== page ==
The Air Dome

In the early 20th century a unique concept brought many popular forms of entertainment together. What became known as an “Air Dome”, held several different acts taken out of an indoor theater and put them outside. Rows and rows of chairs were set up in front of a stage or sometimes screen where the audience would then watch the performance. Being outside offered some distinct advantages. First in the summer months, being outdoors could be far more comfortable than being in a stuffy theater that didn’t have air conditioning. Also, being outside on a summer night offered a very pleasant ambiance. Singers, jugglers, vaudeville acts, and bands were some of the performers that one could see at an air dome. However, a relatively new technology seemed to be one of the most popular; motion picture films.  

Ad for the Air Dome from the July 23, 1914 edition of the McHenry Plaindealer.

During this time, McHenry was a resort town, there were locally several forms of entertainment that were available and many places to get them. An Air Dome conveniently put them all together, yet McHenry’s mainly stuck with movies. It ran from 1912 through 1916, at the Riverside Park along the Fox River. The River offered an ideal place with some great scenery. Also, being about a mile north of town, it was quiet and dark enough for showing films. The Air Dome was run by John W. Smith, a veteran theater operator and performer. Smith ran the theater in McHenry’s Central Opera House and would run the Empire Theater for many years. The Air Dome borrowed 5 pieces from the Central Opera House orchestra for the music played during the movie. Movies and other things, such as lighting, that required electricity had a line run to them. So goes life with outdoor activities. Yet, Smith then purchased a cover for the dome, how large the cover was and how often it was used, wasn’t noted. The Dome was open for business on Tuesday, Thursday, Saturday, and Sunday evenings at a cost of 10 cents. For the 1913 season, John Montgomery was brought in to run the films as the Air Dome was open every night of the week. He was an electrician who had experience operating movies in Chicago. During a particularly bad storm, power was poor enough to cancel the Sunday show.  

Ad from 6 Jun 1912 Plaindealer.

The popular movies of the day were comedies and western melodramas. One such western, The Flaming Arrow, was performed as a play when Smith ran the Central Opera House in McHenry. Many of the pictures shown at the Air Dome were Vitagraph, Lubin, and Kalem pictures. They were three of the premier movie companies during the silent film era. By 1915, Charlie Chaplin movies had their own day, Tuesday, when they were the featured films of the day. Smith also worked with the community, hosting meetings for the Boy Scouts and holding fundraisers for different groups in the community. Different concessions were made for guests to purchase. A peanut vendor from Woodstock even drove his cart out upon occasion. By 1916, the fifth season of the Air Dome, several movies were being shown starring many of the silent film era’s biggest stars including Mary Pickford and John Barrymore. 1916 was also the last season for McHenry’s Air Dome. Whether John W. Smith wasn’t making enough money or wanted to focus on the Central Opera House is hard to say. Maybe it was a bit of both. Air Domes themselves would hold on until talking films became more popular, thus changing the need for ways to project sound. Eventually, the technology would catch up and outdoor movie-going would be popular again in the form of the drive-in.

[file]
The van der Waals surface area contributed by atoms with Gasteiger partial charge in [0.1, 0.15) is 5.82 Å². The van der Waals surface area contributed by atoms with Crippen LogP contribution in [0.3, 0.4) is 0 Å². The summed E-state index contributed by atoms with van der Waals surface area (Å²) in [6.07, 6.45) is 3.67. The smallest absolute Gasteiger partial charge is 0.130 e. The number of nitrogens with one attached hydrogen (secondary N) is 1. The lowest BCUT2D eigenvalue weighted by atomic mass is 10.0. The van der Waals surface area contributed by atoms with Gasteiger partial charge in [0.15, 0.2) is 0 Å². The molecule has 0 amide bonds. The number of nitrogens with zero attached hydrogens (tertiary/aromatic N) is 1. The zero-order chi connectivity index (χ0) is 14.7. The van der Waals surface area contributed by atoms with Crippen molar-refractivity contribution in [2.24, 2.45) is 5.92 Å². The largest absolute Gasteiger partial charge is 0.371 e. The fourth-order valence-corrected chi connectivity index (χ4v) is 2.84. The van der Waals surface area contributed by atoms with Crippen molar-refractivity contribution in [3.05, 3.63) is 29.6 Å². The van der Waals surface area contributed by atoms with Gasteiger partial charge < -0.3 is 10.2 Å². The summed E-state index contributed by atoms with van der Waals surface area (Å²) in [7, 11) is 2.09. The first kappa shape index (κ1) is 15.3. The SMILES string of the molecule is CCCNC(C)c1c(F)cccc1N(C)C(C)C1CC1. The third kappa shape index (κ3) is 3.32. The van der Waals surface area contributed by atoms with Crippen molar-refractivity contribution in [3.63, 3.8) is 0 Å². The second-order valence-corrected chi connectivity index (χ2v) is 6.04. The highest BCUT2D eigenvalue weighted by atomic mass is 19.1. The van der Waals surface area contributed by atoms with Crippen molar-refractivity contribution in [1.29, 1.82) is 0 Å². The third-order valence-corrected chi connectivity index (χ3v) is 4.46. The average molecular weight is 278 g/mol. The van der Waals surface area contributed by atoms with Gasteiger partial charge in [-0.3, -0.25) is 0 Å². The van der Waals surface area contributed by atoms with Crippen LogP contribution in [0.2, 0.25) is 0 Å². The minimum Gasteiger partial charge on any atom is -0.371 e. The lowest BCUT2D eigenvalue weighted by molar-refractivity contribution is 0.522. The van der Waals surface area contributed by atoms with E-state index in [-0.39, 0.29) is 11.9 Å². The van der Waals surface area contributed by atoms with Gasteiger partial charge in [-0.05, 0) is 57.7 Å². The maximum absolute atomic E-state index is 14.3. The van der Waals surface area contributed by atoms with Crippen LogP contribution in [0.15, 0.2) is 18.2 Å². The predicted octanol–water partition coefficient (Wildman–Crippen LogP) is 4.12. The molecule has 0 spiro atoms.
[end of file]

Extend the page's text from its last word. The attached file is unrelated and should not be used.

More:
Ad from 7 Aug 1913 Plaindealer.
Sources
  • “Electric Light Service” The McHenry Plaindealer. 4 Jul 1912, 4. Newspapers.com. Web. 1 Jun 2020.
  • “Electric Storm” The McHenry Plaindealer. 11 Jul 1912, 1. Newspapers.com. Web. 1 Jun 2020.
  • “The New Top” The McHenry Plaindealer. 25 Jul 1912, 1. Newspapers.com. Web. 1 Jun 2020.
  • “Electric Light Service” The McHenry Plaindealer. 4 Jul 1912, 4. Newspapers.com. Web. 1 Jun 2020.
  • “Electric Storm” The McHenry Plaindealer. 11 Jul 1912, 1. Newspapers.com. Web. 1 Jun 2020.
  • “The New Top” The McHenry Plaindealer. 25 Jul 1912, 1. Newspapers.com. Web. 1 Jun 2020.
  • “Extensive Patronage” The McHenry Plaindealer. 25 Jul 1912, 1. Newspapers.com. Web. 1 Jun 2020.
  • “The Air Dome Continues to Offer…” The McHenry Plaindealer. 1 Aug 1912, 5. Newspapers.com. Web. 1 Jun 2020.
  • “The Flaming Arrow” The McHenry Plaindealer. 31 Jul 1913, 4. Newspapers.com. Web. 1 Jun 2020.
  • “Program for the Movies…” The McHenry Plaindealer. 14 Aug 1913, 1. Newspapers.com. Web. 1 Jun 2020.
  • “The Program for the Movies” The McHenry Plaindealer. 11 Sep 1913, 4. Newspapers.com. Web. 1 Jun 2020.
  • “Peanut & Popcorn Wagon” The McHenry Plaindealer. 13 Aug 1914, 1. Newspapers.com. Web. 1 Jun 2020.
  • “Peanut & Popcorn Wagon” The McHenry Plaindealer. 20 Aug 1914, 1. Newspapers.com. Web. 1 Jun 2020.
  • “Air Dome To Open” The McHenry Plaindealer. 22 Jun 1916, 1. Newspapers.com. Web. 1 Jun 2020.
  • “At The Air Dome” The McHenry Plaindealer. 10 Aug 1916, 1. Newspapers.com. Web. 1 Jun 2020.
  • “At The Air Dome” The McHenry Plaindealer. 22 Aug 1916, 1. Newspapers.com. Web. 1 Jun 2020.
  • “J.W. Smith” The Herald (Crystal Lake, IL). 13 Jun 1912, 1. Newspapers.com. Web. 18 Jun 2020.
  • “Special Attraction” The McHenry Plaindealer. 28 Aug 1913, 1. Newspapers.com. Web. 18 Jun 2020.